Annual Meeting Speaker Highlight: Lexi Paza
Nonprofits need a lot of things to run effectively, some of which are easy to take for granted – like space.
Even during a time when working from home has become far more common, nonprofits that are active in their communities still need a way to bring people – staff, board members, partners, the people they serve, and more – into a shared space.
Often, however, that can be in short supply. Small towns don’t have enough, and in big cities, it’s too expensive to rent or own. That’s where nonprofit centers come into play.
These spaces provide a place multiple nonprofits in a community can use when needed. Several already exist throughout the Southeast – examples include The Spartanburg County Foundation’s Robert Hett Chapman III Center for Philanthropy and the PATH Foundation’s Resource Center.
Foundations, however, aren’t usually in the real estate business. Thankfully, The Nonprofit Centers Network, based in Denver, has established itself as a thought leader in what it calls “social purpose real estate.”
At this year’s Annual Meeting, attendees interested in learning more about nonprofit centers will be able to hear from the two co-directors of The Nonprofit Centers Network, David Schrayer and Lexi Paza.
Paza has 15 years of experience working with nonprofit centers, from a small facility she supported on Maryland’s Eastern Shore up to Tides Converge in San Francisco, which provided a space for 80 nonprofits and social enterprises. Today, she’s an advocate for nonprofit centers as a driver of equity – especially when thought goes into their design.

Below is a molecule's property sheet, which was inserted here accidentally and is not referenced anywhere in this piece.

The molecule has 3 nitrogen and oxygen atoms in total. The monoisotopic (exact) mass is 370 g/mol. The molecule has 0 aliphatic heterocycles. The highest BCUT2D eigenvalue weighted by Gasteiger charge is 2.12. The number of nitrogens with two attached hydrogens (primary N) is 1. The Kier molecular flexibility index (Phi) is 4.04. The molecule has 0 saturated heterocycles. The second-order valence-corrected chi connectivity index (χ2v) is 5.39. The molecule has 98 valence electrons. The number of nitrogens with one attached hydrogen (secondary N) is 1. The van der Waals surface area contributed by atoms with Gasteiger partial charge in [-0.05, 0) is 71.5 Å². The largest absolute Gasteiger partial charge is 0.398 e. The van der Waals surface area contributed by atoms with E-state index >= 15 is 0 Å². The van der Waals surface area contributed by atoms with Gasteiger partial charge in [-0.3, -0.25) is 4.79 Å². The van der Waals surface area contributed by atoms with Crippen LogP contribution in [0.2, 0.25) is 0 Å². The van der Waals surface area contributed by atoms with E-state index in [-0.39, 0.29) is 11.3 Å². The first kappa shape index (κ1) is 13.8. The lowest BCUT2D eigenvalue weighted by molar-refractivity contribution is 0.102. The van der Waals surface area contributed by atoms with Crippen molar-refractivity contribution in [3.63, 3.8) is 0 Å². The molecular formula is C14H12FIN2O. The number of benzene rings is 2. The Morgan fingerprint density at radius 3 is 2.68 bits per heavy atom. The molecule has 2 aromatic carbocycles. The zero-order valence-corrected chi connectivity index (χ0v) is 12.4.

“It’s inarguable that the bricks and beams that comprise the places in which we live, work, and learn impact the way we feel, the health of our bodies, and even our lifetime earning potential,” she said in an interview on the Tides website. “The irony is that good design is so rarely part of the national discourse when we evaluate how best to serve our most vulnerable communities.”
In that interview, she argued that the space in which a charitable organization works can have a direct impact on its ability to serve the community.
“If every charity officed in a building with the same amenities offered by tech firms, like spaces and technology specifically designed to encourage collaboration and creativity, would staff be less likely to burn out?” she said. “How would that trickle down to the people receiving the charity’s services?”
In a blog post on The Nonprofit Centers Network website, Paza writes that growing social awareness of inequity in society should be reflected not just in words, but in brick and mortar.
“In an era when our collective social consciousness has grown in unimaginable ways and seemingly every company on the planet is regularly issuing statements about values, now is the time for our workplaces to also have a conscience,” Paza wrote recently on The Nonprofit Centers Network blog. “This all bodes well for the future of nonprofit workspace.”